As a tornado bore down on the western edge of New Jersey, some residents prepared for the worst, while others were caught off guard, despite bulletins from meteorologists and extensive coverage by television and radio stations.
Marie Raffay was at a high school sports award banquet in Stanhope on Tuesday night with her husband and two sons when they and others noticed the sky darkening, accompanied by thunder and lightning.
“We figured it was a typical late afternoon storm,” Raffay said. “Then the windows got pushed in by the pressure. I said to another woman, ‘I don’t think we should be standing there.'”
One person in the group mentioned getting a tornado warning on his phone, said Raffay, a civil engineer, but others were unaware.
The nation has seen a surge in tornadoes this month, with Tuesday setting a record as the 12th consecutive day with at least eight reported. Some tornado warnings have edged into areas of the East Coast unaccustomed to such storms, where many people are not conditioned to hear or heed such alerts.
New Jersey gets a handful of tornadoes per year on average. Two twisters hit New York City on one day in 2012, but only about 60 had hit the area in the 50 years before that, according to the National Weather Service.
“The fact is that in New Jersey, tornadoes are too rare for there to be a well-designed warning system in most communities, nor a properly educated public who know what to do when a warning is issued,” said David Robinson, the state’s climatologist and a professor at Rutgers University.
Tuesday’s tornado damaged Lenape Valley Regional High School’s facade and ripped up a softball dugout, depositing the roof on its side on the ground. Toppled trees and power lines left most residents without electricity.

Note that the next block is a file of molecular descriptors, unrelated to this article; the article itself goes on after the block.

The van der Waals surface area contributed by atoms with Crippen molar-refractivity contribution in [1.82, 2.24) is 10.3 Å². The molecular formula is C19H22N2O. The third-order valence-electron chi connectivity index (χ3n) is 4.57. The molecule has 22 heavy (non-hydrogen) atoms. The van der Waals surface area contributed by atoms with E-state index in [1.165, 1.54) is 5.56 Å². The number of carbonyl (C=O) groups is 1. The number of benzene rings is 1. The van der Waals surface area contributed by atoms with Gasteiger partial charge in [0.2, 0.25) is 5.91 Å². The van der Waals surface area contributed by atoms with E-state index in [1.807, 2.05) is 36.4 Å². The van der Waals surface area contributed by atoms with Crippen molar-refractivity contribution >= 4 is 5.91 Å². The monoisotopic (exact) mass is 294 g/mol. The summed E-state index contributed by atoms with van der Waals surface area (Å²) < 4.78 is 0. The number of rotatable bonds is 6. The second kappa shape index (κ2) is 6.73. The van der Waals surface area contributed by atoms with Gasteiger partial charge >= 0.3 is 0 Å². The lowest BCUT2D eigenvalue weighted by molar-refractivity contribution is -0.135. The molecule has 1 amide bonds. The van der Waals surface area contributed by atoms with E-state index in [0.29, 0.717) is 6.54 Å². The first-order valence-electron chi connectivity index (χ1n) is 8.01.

In Ohio, where tornadoes are far more common, meteorologists went on the offensive Monday night with aggressive tornado warnings, actions several officials said saved lives.
“Pretty miraculous” is how Dayton Fire Chief Jeffrey Payne described the survival statistics on Tuesday morning.
“I attribute much of that to the early notification to the public, and then the public heeding those warnings and getting shelter,” Payne said. At the time, no fatalities had been reported. Later, authorities said a single man was killed in Celina when winds pushed a car into his house.
Not everyone was pleased with the information dump. Some television viewers, apparently inured to weather alerts, complained on social media about an Ohio meteorologist interrupting “The Bachelorette” with a tornado warning, leading him to deliver an on-air scolding .
“No, we’re not going back to the show, folks,” Dayton meteorologist Jamie Simpson said. “This is a dangerous situation, OK?”
Current Bachelorette Hannah Brown stood up for Simpson in a tweet , thanking supporters in Dayton for their love but urging them to be safe. “Naders are no joke,” the former Miss Alabama USA tweeted.
The nature of tornadoes puts a premium on preparation, according to longtime WCBS Radio meteorologist Craig Allen. Unlike hurricane warnings, which often are issued 24 to 48 hours ahead of time, a tornado watch often is issued six to eight hours in advance, and a warning isn’t given until a tornado is seen on radar.
Tornadoes in New Jersey and the surrounding area also can be more difficult to detect without the help of radar, Allen said.
“Tornadoes around here aren’t the same as elsewhere, where you can see them for miles and miles,” he said. “They are rain-wrapped, and they are small spinoffs; you usually don’t see them tracking across miles of land. If it wasn’t for radar, we wouldn’t even know some of them are there.”
Scott Olson, a resident of Byram, New Jersey, where Tuesday’s tornado caused damage, recalled growing up in Minnesota and being conditioned to swing into action when the tornado sirens would go off, even in the dead of night.
“We’d go downstairs, grab a pillow and blanket and go into the basement, and stay there until it passed,” Olson said.
On Tuesday night, Olson received an emergency weather alert through his cable provider. By that time, he said, the storm had already arrived.
Associated Press writers Kantele Franko and Andrew Welsh-Huggins in Columbus, Ohio, contributed to this report.